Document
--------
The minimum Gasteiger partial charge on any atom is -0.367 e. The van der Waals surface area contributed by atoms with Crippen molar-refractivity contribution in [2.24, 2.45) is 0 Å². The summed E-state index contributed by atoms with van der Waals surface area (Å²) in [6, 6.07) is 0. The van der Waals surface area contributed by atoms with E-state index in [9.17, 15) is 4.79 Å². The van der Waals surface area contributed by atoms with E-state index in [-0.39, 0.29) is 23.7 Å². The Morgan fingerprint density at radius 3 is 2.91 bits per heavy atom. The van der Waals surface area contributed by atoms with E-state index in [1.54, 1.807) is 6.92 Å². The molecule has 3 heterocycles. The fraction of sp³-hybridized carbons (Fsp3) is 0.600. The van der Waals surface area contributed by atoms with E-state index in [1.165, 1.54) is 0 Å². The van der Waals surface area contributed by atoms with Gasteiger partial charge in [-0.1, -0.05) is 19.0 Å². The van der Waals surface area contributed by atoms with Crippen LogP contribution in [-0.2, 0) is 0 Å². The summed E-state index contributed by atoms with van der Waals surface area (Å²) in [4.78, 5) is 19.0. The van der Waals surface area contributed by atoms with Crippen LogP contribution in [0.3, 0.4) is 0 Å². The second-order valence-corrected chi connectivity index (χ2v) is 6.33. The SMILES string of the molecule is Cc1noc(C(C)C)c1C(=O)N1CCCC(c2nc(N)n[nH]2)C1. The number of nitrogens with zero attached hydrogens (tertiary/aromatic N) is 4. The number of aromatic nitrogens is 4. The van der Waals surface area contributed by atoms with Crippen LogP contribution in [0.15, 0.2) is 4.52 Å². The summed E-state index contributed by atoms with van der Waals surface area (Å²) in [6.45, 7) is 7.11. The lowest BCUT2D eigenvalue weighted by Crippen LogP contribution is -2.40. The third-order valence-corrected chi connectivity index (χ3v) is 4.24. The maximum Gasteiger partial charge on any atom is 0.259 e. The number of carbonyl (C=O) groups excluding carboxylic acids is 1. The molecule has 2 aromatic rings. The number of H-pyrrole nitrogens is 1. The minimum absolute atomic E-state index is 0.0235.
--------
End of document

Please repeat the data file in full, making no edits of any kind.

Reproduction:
The minimum Gasteiger partial charge on any atom is -0.367 e. The van der Waals surface area contributed by atoms with Crippen molar-refractivity contribution in [2.24, 2.45) is 0 Å². The summed E-state index contributed by atoms with van der Waals surface area (Å²) in [6, 6.07) is 0. The van der Waals surface area contributed by atoms with E-state index in [9.17, 15) is 4.79 Å². The van der Waals surface area contributed by atoms with E-state index in [-0.39, 0.29) is 23.7 Å². The Morgan fingerprint density at radius 3 is 2.91 bits per heavy atom. The van der Waals surface area contributed by atoms with E-state index in [1.54, 1.807) is 6.92 Å². The molecule has 3 heterocycles. The fraction of sp³-hybridized carbons (Fsp3) is 0.600. The van der Waals surface area contributed by atoms with E-state index in [1.165, 1.54) is 0 Å². The van der Waals surface area contributed by atoms with Gasteiger partial charge in [-0.1, -0.05) is 19.0 Å². The van der Waals surface area contributed by atoms with Crippen LogP contribution in [-0.2, 0) is 0 Å². The summed E-state index contributed by atoms with van der Waals surface area (Å²) in [4.78, 5) is 19.0. The van der Waals surface area contributed by atoms with Crippen LogP contribution in [0.3, 0.4) is 0 Å². The second-order valence-corrected chi connectivity index (χ2v) is 6.33. The SMILES string of the molecule is Cc1noc(C(C)C)c1C(=O)N1CCCC(c2nc(N)n[nH]2)C1. The number of nitrogens with zero attached hydrogens (tertiary/aromatic N) is 4. The number of aromatic nitrogens is 4. The van der Waals surface area contributed by atoms with Crippen LogP contribution in [0.15, 0.2) is 4.52 Å². The summed E-state index contributed by atoms with van der Waals surface area (Å²) in [6.45, 7) is 7.11. The lowest BCUT2D eigenvalue weighted by Crippen LogP contribution is -2.40. The third-order valence-corrected chi connectivity index (χ3v) is 4.24. The maximum Gasteiger partial charge on any atom is 0.259 e. The number of carbonyl (C=O) groups excluding carboxylic acids is 1. The molecule has 2 aromatic rings. The number of H-pyrrole nitrogens is 1. The minimum absolute atomic E-state index is 0.0235.